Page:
Brownian motion with a stopping time

Let $$x \geq 0,c<0,$$ and a Brownian motion $$(W_u)_{u}.$$ Let $$T:=\inf\{u \geq 0, B_u +cu\geq x\}.$$

It follows that $$Y:=\sup_{u \geq 0}(B_u+cu) \in ]0,\infty[.$$

We want to verify that $$\{Y \geq x\} \subset (T<\infty).$$

Supposing that $$Y(w) > x$$ then the result follows.

But what if $$Y(w)=x,$$ I can't see how to deduce it ? Do we need to use the continuity of the BM?

Suppose $$T=\infty$$. Then $$B_u+cu for all $$u$$ and $$B_{u_n}+cu_n \to x$$ for some sequenece $$u_n \to \infty$$ (because $$Y=x$$). But the $$\frac {B_{u_n}} {u_n}+c \to 0$$. This is a contradiction becasue $$\frac {B_{u_n}} {u_n} \to 0$$ (a.s.)and $$c <0$$.
• If $Y(w)=x,$ can we claim that in this case $Y(w) \in \{B_u+cu,u \geq 0\}$ ?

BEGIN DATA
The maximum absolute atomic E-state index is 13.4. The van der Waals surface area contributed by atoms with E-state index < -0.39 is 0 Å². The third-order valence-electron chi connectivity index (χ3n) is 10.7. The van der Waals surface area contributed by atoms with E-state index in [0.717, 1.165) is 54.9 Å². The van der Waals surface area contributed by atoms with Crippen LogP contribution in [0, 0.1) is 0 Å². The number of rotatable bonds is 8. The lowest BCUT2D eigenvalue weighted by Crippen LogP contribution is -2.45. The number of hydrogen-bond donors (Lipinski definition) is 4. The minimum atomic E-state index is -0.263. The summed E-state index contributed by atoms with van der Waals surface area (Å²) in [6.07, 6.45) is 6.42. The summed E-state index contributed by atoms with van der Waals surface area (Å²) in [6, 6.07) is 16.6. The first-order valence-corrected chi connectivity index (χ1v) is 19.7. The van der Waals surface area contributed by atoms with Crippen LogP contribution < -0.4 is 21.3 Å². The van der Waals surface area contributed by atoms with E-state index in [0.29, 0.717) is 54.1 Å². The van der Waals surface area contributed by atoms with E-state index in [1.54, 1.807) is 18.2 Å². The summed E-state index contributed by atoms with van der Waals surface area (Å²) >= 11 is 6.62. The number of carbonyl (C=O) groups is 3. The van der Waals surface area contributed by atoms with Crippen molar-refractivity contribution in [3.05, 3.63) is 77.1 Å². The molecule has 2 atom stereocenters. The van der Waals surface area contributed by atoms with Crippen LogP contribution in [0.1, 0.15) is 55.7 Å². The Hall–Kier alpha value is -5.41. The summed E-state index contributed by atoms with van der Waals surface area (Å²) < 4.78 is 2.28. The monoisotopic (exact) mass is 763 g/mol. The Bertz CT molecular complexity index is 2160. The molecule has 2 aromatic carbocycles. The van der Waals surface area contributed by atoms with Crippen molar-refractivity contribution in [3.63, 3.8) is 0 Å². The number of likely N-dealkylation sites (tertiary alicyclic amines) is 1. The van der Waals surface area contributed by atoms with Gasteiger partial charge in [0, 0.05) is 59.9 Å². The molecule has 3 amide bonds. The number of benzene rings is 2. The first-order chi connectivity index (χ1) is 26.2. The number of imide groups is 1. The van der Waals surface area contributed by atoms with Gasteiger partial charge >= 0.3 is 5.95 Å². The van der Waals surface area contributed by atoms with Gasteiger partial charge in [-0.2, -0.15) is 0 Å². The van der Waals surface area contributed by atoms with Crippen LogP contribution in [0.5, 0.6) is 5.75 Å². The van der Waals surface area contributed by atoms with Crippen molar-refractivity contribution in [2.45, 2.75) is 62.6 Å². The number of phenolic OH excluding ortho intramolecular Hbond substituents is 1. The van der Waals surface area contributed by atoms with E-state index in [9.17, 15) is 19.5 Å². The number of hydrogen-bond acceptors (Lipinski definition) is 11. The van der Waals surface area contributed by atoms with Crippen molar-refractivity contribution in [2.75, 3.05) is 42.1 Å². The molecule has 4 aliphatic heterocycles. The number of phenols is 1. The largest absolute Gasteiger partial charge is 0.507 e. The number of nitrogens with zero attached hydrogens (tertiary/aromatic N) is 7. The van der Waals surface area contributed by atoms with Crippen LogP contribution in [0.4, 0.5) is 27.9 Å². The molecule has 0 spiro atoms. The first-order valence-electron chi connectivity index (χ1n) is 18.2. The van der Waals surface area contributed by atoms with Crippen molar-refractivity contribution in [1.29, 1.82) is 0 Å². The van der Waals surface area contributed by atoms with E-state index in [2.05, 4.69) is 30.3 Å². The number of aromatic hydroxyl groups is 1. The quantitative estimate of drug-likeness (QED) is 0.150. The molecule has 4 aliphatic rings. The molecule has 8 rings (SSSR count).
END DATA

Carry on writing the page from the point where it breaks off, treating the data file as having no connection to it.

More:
• No, you cannot. But there is a sequence in the set converging to $Y(\omega)$. Commented May 14, 2022 at 0:18
• If there is a sequence $u_n$ such that $Y(w)$ is the limit of $B_{u_n}+cu_n,$ it possible to prove that $u_n$ is convergent (or has subsequence) ? (We are not supposing that $T(w)=\infty$)
• If $T(\omega) <\infty$ then $(u_n)$ can converge to a finite limit. But if $T(\omega)=\infty$ the $u_n$ must tend to $\infty$. @Riro Commented May 14, 2022 at 4:56